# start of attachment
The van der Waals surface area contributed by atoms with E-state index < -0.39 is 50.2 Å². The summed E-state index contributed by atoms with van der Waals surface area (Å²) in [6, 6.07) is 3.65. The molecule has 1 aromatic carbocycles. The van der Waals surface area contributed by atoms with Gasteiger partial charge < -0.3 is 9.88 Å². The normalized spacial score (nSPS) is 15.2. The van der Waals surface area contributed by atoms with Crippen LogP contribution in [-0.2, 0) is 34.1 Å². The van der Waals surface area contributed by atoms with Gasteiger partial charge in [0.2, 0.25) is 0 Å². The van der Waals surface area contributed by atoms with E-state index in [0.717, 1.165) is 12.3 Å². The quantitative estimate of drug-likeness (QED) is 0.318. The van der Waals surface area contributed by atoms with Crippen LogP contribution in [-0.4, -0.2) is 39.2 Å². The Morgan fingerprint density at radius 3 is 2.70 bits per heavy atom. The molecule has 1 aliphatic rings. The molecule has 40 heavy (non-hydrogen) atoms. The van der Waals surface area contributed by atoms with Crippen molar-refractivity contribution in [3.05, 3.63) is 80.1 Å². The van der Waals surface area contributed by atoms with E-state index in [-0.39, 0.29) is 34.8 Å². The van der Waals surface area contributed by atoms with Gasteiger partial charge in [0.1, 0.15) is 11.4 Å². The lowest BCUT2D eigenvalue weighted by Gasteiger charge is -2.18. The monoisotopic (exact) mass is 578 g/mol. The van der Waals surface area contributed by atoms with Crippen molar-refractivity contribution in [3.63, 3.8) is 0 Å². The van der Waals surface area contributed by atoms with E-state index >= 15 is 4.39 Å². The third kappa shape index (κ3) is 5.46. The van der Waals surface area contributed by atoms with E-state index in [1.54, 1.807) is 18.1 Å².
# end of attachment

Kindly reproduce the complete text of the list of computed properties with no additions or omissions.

The van der Waals surface area contributed by atoms with E-state index < -0.39 is 50.2 Å². The summed E-state index contributed by atoms with van der Waals surface area (Å²) in [6, 6.07) is 3.65. The molecule has 1 aromatic carbocycles. The van der Waals surface area contributed by atoms with Gasteiger partial charge < -0.3 is 9.88 Å². The normalized spacial score (nSPS) is 15.2. The van der Waals surface area contributed by atoms with Crippen LogP contribution in [-0.2, 0) is 34.1 Å². The van der Waals surface area contributed by atoms with Gasteiger partial charge in [0.2, 0.25) is 0 Å². The van der Waals surface area contributed by atoms with E-state index in [0.717, 1.165) is 12.3 Å². The quantitative estimate of drug-likeness (QED) is 0.318. The van der Waals surface area contributed by atoms with Crippen LogP contribution in [-0.4, -0.2) is 39.2 Å². The Morgan fingerprint density at radius 3 is 2.70 bits per heavy atom. The molecule has 1 aliphatic rings. The molecule has 40 heavy (non-hydrogen) atoms. The van der Waals surface area contributed by atoms with Crippen molar-refractivity contribution in [3.05, 3.63) is 80.1 Å². The van der Waals surface area contributed by atoms with E-state index in [-0.39, 0.29) is 34.8 Å². The van der Waals surface area contributed by atoms with Gasteiger partial charge in [0.1, 0.15) is 11.4 Å². The lowest BCUT2D eigenvalue weighted by Gasteiger charge is -2.18. The monoisotopic (exact) mass is 578 g/mol. The van der Waals surface area contributed by atoms with Crippen molar-refractivity contribution in [3.63, 3.8) is 0 Å². The van der Waals surface area contributed by atoms with E-state index >= 15 is 4.39 Å². The third kappa shape index (κ3) is 5.46. The van der Waals surface area contributed by atoms with E-state index in [1.54, 1.807) is 18.1 Å².